CLERMONT — If someone mentions the name Ann Dupee in south Lake County, most people’s faces light up because they more than likely have a story to tell about how they came to meet her, how she touched their lives or how they’d just seen her at one event or another, wearing a spunky hat or colorful flower in her hair.

Dupee, the former publisher of the South Lake Press and a respected voice for social and political issues in the Clermont area, died at South Lake Hospital on Sunday morning at age 82.

“Miss Ann — 'le grande dame' of Clermont and South Lake County, FL is gone from us. Thanks for the memories and a life lived to its fullest,” said former South Lake Chamber of Commerce President Ray Sanfratello on Facebook.

Doris Bloodsworth, spokeswoman for the city of Clermont and a close friend of Dupee, said what she remembers most about Dupee is how she was always thinking about others and about making the community better.

“There’s never been another like her and I can’t ever imagine there being another like her ever again. She was irreplaceable,” Bloodsworth said.

Dupee was born Eleanor Ann Killian in Yakima, Washington.

She held a variety of interesting jobs, including rodeo usher, photographer and as an advance girl for the Ice Capades.

She met her late husband, George Dupee, when he worked for the Wall Street Journal. They got married after just two weeks and ended up in Clermont after purchasing the weekly newspaper, South Lake Press, in 1968. She owned the paper for 25 years.

Dupee, a former city councilwoman, was the first woman to be inducted into the Kiwanis Hall of Fame. She also was a member of the Lake County Women’s Hall of Fame, the Lake County Business Hall of Fame and the Lake-Sumter State College Hall of Fame.

Until her death Sunday, she was a South Lake Chamber ambassador, an active member of Beta Theta and Kiwanis, part of the Cooper Memorial Library Association and wrote the "Remember When" column for the South Lake Press.
Dupee's brother, John Killian, and his wife, Deanna, wrote to express their thanks to the community.

"We, her Washington state family, are all grateful that Ann had such a happy, busy and productive life," the Killians wrote. "Ann loved Florida, her community and each of her friends. Her community and friends, too, have been her family, supporting all of her activities and talents; and we are comforted knowing she was always involved in something, appreciated and loved. We know Ann never wanted to give up, and she did not want to miss anything. We'll never forget her and we'll all miss her. Thank you for taking such good care of Our Ann."

Two years ago, more than 500 people attended a birthday party Dupee threw for herself at the Clermont Arts and Recreation Center.

On Friday, South Lake Hospital and the chamber were set to honor her lifelong accomplishments at November's chamber breakfast.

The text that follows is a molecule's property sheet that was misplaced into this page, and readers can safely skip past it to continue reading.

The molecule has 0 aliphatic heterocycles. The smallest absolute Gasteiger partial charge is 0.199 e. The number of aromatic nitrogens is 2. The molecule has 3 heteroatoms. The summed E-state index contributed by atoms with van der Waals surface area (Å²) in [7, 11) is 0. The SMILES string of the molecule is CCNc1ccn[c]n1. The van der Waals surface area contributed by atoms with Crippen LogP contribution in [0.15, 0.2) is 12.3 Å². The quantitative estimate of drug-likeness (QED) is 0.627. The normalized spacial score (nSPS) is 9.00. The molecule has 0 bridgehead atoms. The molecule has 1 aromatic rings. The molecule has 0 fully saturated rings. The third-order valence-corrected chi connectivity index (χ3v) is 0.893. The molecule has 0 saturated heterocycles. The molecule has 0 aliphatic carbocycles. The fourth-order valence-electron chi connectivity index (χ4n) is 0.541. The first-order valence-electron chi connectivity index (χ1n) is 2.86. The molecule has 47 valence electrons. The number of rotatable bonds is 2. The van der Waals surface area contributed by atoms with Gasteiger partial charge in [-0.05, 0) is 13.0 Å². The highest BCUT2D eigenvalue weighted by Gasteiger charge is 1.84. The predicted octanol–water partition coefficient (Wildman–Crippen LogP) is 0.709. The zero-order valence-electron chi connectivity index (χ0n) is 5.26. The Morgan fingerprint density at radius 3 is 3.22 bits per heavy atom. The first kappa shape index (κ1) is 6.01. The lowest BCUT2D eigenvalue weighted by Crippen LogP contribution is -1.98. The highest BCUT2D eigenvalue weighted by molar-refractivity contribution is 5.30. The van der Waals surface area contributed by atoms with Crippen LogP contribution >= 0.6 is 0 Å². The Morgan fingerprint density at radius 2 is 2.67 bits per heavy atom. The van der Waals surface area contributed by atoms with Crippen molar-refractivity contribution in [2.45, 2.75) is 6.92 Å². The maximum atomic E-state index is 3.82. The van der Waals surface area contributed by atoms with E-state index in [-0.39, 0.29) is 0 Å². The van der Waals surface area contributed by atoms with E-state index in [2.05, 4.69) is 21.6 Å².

Earlier this year, the Eustis Historical Museum included her in its Living Legends of Lake County series honoring the county's most influential long-time leaders, which also drew a large crowd.

Jean Cloos, a friend of Dupee’s, said she remembers what an advocate Dupee always was for Clermont.

Cloos said that she and her husband were on a riverboat cruise in Moscow in the late 1990s when they spotted a woman looking like she was having a grand time and wearing a big button on her shirt that said, “I love Clermont, Florida.”

The Cloos’ has just purchased a home at Emerald Lakes in Clermont so she approached Dupee.

“I went up to her and said, 'We just bought a home there, tell us about it.' That’s how it started and she did tell us all about it, but I didn’t know she was famous here,” Cloos said, laughing as she recalled the moment. “Every year we would go out to lunch. She would take me all over town and talk about how Clermont was growing and about all the exciting things in store for it.”

“She was a true people person, and she always introduced me by saying, 'This is the girl I met on the river cruise in Russia.'”

Toni Bell, another close friend of Dupee and a fellow member of Beta Theta, said that for years the group has sponsored a Christmas Party for the children and families of the local Head Start.

Bloodsworth said Dupee had recently told her it was her favorite charitable event to be involved in. Bloodsworth said some of Dupee’s last days out in the community were spent purchasing gifts the children will be receiving this year.

“She touched so many people. She was just amazing,” Bell said. “I can’t believe we don’t have her, because we will miss her and everything she did for Beta Theta and for the community, especially the kids.”

Clermont City Manager Darren Gray said, “Ann was a personal friend and a wonderful friend of the city of Clermont. She served the city for several years as a council member and many more as a champion of always wanting to improve the quality of life for all. Her voice and passion for serving others will not be forgotten."